Today, I chatted with Ganesh Mysore, former SGA president and senior chemical engineering and political science double major.
What was the biggest perk, in your opinion, of being the student body president?
I could say that connections that I made, both with administrators and fellow students, were the biggest perk. I gave opportunities to students, such as the Global Medical Brigade, so they could get involved with SGA and I became friends with them. Meeting so many new people as a senior was an awesome experience. Seeing tangible changes since the beginning of my administration has been awesome, such as the addition of a fourth newspaper. I also loved the office, huge perk.
If you had unlimited funding, what would you have done for our campus?
Parking is an easy answer. Having been a commuter for an entire year and having come to campus at all hours of the day, I haven’t personally had a problem with parking. One thing I think that students take for granted is the quality of food on campus. But I think more dining options rivaling Cornell or Virginia Tech would improve the student experience, allowing them to eat more healthily. Also, more money into both recreational and competitive athletics would be great. It would help students be healthier overall and have more school spirit that way.
If you could, would you run for pesident again? Why or why not?
I could have and I didn’t. I had the opportunity to run again at the end of last year and chose not to. For four years, I was involved with SGA and used that time to do amazing, positive things and helped other students to do the same. Staying president for another year would’ve limited other students with other ideas, and so I chose not to. More importantly, it was a personal choice for me. As a super senior graduating with a double major, it allows me to explore other professional opportunities. Now that I was president once, I feel like I can still have a large impact on campus.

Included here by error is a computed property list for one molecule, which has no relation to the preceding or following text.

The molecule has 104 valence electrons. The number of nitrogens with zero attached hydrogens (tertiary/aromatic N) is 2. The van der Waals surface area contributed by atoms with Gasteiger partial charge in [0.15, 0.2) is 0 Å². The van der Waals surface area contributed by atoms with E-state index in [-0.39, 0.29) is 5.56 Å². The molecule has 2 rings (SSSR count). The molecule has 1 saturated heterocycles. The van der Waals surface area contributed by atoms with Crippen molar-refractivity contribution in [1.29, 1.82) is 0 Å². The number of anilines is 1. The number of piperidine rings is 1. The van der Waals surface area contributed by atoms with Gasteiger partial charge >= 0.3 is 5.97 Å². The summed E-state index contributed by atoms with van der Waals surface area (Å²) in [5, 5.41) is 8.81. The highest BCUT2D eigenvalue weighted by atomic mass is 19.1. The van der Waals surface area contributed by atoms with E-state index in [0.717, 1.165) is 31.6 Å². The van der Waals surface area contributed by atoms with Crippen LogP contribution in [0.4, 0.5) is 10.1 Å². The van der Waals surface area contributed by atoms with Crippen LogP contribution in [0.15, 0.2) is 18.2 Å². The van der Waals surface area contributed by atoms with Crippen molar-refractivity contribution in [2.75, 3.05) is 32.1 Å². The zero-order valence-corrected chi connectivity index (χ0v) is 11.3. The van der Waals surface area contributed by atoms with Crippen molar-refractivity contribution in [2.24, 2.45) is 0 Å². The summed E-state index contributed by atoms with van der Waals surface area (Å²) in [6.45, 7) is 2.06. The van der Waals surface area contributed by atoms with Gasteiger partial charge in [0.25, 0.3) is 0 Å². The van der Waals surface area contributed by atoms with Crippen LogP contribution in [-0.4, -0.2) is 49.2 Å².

What is one issue that you tried to address in your service as the student body president? Explain what you did and what your end goal was.
In a word, arts. Improving the patronage of the arts from students of all disciplines. Creating a program or incentive for students who would otherwise choose not to see a musical, play, live music or even the pep band. The end goal was to increase attendance at the events. I don’t believe we were successful, but we did secure $50,000 total of funding for the next five years that is devoted to arts-related programming. Every poll and all of the outreach we did supported this venture. Bolstering support for arts, especially arts done by UMBC students, is a great goal. It’s been an issue because the funding has not been used since the current SGA administration has not made it a high-priority. Getting this implemented is unfortunately not within my power.
Do you ever plan to pursue political office after leaving UMBC? If so, what lessons have you learned while running for political office here?
I don’t know if I do. It’s not in the cards right now. I may change my mind. What I’ve learned is people who believe in you will go to great lengths to see you achieve that office. You have the paramount responsibility to those people who work hard for you and who elected you. Your integrity is a responsibility to the people who fought for you, not just to yourself. If I found myself in another election, I would hold that lesson dear.
Did you appreciate the news about you that was in last year’s April Fool’s edition of the Retriever Weekly?
Yeah, I did. Now, I have crippling body image issues and I know what I want to look like after I leave the gym. Hilarious. I laughed hard.